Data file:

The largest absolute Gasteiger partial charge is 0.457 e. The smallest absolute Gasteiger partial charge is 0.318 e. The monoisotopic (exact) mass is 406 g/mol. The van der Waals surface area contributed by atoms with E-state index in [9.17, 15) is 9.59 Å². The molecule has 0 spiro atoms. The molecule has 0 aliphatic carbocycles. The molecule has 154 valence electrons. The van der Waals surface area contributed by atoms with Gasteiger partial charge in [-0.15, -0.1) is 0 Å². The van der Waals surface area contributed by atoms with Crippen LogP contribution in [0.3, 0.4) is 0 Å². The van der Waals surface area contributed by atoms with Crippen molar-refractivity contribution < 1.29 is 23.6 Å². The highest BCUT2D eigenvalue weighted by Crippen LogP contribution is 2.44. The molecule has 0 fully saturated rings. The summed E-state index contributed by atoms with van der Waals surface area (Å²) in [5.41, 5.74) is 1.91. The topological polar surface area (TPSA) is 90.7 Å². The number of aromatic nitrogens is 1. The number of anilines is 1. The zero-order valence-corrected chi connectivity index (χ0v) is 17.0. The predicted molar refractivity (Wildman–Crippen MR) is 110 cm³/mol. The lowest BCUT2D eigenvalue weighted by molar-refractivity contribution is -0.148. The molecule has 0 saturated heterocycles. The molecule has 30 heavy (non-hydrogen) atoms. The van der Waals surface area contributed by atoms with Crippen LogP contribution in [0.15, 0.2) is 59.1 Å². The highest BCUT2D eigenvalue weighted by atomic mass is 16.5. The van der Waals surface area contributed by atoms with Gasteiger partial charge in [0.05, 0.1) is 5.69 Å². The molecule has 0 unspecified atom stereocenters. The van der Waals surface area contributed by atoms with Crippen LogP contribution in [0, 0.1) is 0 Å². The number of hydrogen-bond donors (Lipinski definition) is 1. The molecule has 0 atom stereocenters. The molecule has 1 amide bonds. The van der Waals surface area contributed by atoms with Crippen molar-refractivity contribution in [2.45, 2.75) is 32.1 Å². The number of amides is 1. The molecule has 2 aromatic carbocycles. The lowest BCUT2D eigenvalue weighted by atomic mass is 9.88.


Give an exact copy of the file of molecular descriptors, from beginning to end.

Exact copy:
The largest absolute Gasteiger partial charge is 0.457 e. The smallest absolute Gasteiger partial charge is 0.318 e. The monoisotopic (exact) mass is 406 g/mol. The van der Waals surface area contributed by atoms with E-state index in [9.17, 15) is 9.59 Å². The molecule has 0 spiro atoms. The molecule has 0 aliphatic carbocycles. The molecule has 154 valence electrons. The van der Waals surface area contributed by atoms with Gasteiger partial charge in [-0.15, -0.1) is 0 Å². The van der Waals surface area contributed by atoms with Crippen LogP contribution in [0.3, 0.4) is 0 Å². The van der Waals surface area contributed by atoms with Crippen molar-refractivity contribution < 1.29 is 23.6 Å². The highest BCUT2D eigenvalue weighted by Crippen LogP contribution is 2.44. The molecule has 0 fully saturated rings. The summed E-state index contributed by atoms with van der Waals surface area (Å²) in [5.41, 5.74) is 1.91. The topological polar surface area (TPSA) is 90.7 Å². The number of aromatic nitrogens is 1. The number of anilines is 1. The zero-order valence-corrected chi connectivity index (χ0v) is 17.0. The predicted molar refractivity (Wildman–Crippen MR) is 110 cm³/mol. The lowest BCUT2D eigenvalue weighted by molar-refractivity contribution is -0.148. The molecule has 0 saturated heterocycles. The molecule has 30 heavy (non-hydrogen) atoms. The van der Waals surface area contributed by atoms with Crippen LogP contribution in [0.15, 0.2) is 59.1 Å². The highest BCUT2D eigenvalue weighted by atomic mass is 16.5. The van der Waals surface area contributed by atoms with Gasteiger partial charge in [0.05, 0.1) is 5.69 Å². The molecule has 0 unspecified atom stereocenters. The van der Waals surface area contributed by atoms with Crippen LogP contribution in [0, 0.1) is 0 Å². The number of hydrogen-bond donors (Lipinski definition) is 1. The molecule has 0 atom stereocenters. The molecule has 1 amide bonds. The van der Waals surface area contributed by atoms with Crippen molar-refractivity contribution in [2.45, 2.75) is 32.1 Å². The number of amides is 1. The molecule has 2 aromatic carbocycles. The lowest BCUT2D eigenvalue weighted by atomic mass is 9.88.